Six of Crows by Leigh Bardugo Read Online (FREE)
Rojakke touched his fingers to the ugly bruise forming on his cheek, looking surprised and a bit betrayed. “I thought we was friendly,” he protested.
The sad part was that they were. Inej liked Rojakke. But right now, he was just a frightened man looking to feel bigger than someone.
“Rojakke,” she’d said. “I’ve seen you work a deck of cards. You can get a job in almost any den. Go home and be grateful Kaz doesn’t take what you owe him out of your hide, hmmm?”
He’d gone, a bit wobbly on his feet, still clutching his cheek like a stunned toddler, and Jesper had sauntered over.
“He’s right, you know. Kaz shouldn’t send you to do his dirty work.”
“It’s all dirty work.”
“But we do it just the same,” he said with a sigh.
“You look exhausted. Will you sleep at all tonight?”
Jesper just winked. “Not while the cards are hot. Stay and play a bit. Kaz will stake you.”
“Really, Jesper?” she’d said, pulling up her hood. “If I want to watch men dig holes to fall into, I’ll find myself a cemetery.”
“Come on, Inej,” he’d called after her as she passed through the big double doors onto the street. “You’re good luck!”
Saints, she’d thought, if he believes that, he really must be desperate. She’d left her luck behind in a Suli camp on the shores of West Ravka. She doubted she’d see either again.
Now Inej left her tiny chamber in the Slat and headed downstairs by way of the banisters. There was no reason to cloak her movements here, but silence was a habit, and the stairs tended to squeak like mating mice. When she reached the second-floor landing and saw the crowd milling below, she hung back.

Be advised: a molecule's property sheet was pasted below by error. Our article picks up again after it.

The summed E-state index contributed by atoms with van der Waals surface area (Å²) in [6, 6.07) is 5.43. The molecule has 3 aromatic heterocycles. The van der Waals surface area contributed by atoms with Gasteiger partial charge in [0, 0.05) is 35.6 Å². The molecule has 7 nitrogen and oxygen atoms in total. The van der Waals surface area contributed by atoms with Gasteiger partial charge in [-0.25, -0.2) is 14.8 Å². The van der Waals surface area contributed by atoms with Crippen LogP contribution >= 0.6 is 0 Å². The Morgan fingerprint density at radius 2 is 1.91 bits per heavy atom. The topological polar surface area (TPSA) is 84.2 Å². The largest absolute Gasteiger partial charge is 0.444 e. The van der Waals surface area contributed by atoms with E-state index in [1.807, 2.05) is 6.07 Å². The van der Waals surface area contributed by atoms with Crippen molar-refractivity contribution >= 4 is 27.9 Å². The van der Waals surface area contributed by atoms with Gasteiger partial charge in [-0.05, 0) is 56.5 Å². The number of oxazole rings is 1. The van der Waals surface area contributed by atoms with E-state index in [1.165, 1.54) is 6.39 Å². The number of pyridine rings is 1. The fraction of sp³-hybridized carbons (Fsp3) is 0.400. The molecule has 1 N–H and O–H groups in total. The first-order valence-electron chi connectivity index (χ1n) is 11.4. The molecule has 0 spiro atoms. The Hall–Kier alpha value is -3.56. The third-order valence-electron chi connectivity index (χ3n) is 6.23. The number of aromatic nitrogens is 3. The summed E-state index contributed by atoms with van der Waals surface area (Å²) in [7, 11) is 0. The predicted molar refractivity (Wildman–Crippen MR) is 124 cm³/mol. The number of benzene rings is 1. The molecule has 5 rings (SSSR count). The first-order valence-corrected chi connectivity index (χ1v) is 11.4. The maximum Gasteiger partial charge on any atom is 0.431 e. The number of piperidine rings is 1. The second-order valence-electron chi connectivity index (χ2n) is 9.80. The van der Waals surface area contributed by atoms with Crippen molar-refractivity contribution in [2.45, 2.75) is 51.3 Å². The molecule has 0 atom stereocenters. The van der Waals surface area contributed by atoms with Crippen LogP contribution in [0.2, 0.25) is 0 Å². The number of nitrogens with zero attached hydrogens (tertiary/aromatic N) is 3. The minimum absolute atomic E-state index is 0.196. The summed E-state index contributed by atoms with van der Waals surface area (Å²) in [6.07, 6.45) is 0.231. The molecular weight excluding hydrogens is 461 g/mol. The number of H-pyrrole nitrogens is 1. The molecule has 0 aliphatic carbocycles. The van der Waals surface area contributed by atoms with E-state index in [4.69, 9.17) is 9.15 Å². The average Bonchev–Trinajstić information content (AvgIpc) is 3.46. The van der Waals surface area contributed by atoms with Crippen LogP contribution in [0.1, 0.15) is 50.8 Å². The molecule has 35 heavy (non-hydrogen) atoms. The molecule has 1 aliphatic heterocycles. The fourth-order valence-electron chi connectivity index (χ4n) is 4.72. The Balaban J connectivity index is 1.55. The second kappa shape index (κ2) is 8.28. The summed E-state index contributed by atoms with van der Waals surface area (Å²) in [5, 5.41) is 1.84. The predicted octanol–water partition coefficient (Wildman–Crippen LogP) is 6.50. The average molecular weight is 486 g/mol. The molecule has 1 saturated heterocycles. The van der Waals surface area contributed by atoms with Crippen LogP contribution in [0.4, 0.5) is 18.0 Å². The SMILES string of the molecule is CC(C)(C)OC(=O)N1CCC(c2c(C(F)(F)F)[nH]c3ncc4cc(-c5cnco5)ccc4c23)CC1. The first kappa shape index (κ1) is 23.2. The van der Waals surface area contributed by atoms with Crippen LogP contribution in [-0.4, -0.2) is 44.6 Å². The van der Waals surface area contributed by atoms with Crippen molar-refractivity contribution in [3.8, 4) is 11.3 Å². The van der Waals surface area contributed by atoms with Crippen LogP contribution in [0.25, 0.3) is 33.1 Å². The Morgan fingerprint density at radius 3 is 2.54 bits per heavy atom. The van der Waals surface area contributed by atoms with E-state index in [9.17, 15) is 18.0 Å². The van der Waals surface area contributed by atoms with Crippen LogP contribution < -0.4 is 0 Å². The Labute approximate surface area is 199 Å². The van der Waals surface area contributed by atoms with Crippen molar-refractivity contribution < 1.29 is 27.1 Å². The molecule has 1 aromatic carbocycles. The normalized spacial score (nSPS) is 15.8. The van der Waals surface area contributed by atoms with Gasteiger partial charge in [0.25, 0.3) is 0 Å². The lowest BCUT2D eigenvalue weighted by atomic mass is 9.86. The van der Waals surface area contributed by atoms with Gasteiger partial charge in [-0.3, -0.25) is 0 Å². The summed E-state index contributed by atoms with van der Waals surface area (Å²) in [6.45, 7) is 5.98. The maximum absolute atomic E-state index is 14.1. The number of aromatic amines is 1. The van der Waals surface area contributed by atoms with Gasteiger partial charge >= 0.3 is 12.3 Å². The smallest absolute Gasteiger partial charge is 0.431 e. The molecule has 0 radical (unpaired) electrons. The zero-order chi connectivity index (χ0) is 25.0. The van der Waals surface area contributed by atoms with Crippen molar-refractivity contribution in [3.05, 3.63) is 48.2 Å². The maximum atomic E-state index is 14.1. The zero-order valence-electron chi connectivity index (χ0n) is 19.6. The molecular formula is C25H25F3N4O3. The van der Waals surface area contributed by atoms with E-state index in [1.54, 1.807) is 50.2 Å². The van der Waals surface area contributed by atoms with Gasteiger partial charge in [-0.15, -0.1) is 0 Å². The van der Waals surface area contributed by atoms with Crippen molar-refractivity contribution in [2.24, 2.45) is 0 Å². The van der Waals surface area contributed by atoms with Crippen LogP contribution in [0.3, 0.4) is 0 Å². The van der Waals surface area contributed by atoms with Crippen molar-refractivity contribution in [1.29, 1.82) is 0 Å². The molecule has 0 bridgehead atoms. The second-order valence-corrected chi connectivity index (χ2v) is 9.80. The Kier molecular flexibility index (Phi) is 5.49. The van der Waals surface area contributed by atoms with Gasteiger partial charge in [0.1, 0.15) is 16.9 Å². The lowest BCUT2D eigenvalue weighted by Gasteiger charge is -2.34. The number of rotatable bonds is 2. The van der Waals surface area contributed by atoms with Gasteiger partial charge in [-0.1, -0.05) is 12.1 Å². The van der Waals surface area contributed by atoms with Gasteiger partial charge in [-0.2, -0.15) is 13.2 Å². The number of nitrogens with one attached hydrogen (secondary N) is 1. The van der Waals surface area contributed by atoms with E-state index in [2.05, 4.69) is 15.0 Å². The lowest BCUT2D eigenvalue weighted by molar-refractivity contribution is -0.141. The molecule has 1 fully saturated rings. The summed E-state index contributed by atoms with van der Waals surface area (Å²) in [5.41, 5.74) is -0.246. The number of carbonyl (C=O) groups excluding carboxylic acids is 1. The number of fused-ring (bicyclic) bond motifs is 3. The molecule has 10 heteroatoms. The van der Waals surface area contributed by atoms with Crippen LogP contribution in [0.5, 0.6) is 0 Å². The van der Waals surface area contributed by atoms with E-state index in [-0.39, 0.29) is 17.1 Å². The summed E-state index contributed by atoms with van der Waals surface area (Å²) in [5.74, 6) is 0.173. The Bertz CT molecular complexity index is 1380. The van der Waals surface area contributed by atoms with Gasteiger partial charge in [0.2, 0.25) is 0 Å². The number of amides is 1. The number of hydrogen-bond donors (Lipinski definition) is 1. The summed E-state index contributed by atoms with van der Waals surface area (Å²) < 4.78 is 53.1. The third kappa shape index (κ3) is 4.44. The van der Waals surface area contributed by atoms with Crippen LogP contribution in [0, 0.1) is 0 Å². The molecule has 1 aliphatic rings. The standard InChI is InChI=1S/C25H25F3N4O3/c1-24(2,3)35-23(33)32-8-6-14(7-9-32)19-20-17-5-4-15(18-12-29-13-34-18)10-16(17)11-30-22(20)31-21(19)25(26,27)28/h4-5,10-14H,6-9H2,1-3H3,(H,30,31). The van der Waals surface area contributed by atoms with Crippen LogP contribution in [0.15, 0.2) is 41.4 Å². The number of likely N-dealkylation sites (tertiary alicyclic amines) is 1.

Kaz had been gone longer than anyone had expected, and as soon as he’d entered the shadowy foyer, he’d been waylaid by people looking to congratulate him on his routing of Geels and asking for news of the Black Tips.
“Rumor has it Geels is already putting together a mob to move on us,” said Anika.
“Let him!” rumbled Dirix. “I’ve got an axe handle with his name on it.”
“Geels won’t act for a while,” said Kaz as he moved down the hall. “He doesn’t have the numbers to face us in the streets, and his coffers are too empty to hire on more hands. Shouldn’t you be on your way to the Crow Club?”
The raised eyebrow was enough to send Anika scurrying away, Dirix on her heels. Others came to offer congratulations or make threats against the Black Tips. No one went so far as to pat Kaz on the back, though—that was a good way to lose a hand.
Inej knew Kaz would stop to speak to Per Haskell, so instead of descending the final flight of stairs, she moved down the hallway. There was a closet here, full of odds and ends, old chairs with broken backs, paint-spattered canvas sheeting. Inej moved aside a bucket full of cleaning supplies that she’d placed there precisely because she knew no one in the Slat would ever touch it. The grate beneath it offered a perfect view of Per Haskell’s office. She felt slightly guilty for eavesdropping on Kaz, but he was the one who had turned her into a spy. You couldn’t train a falcon, then expect it not to hunt.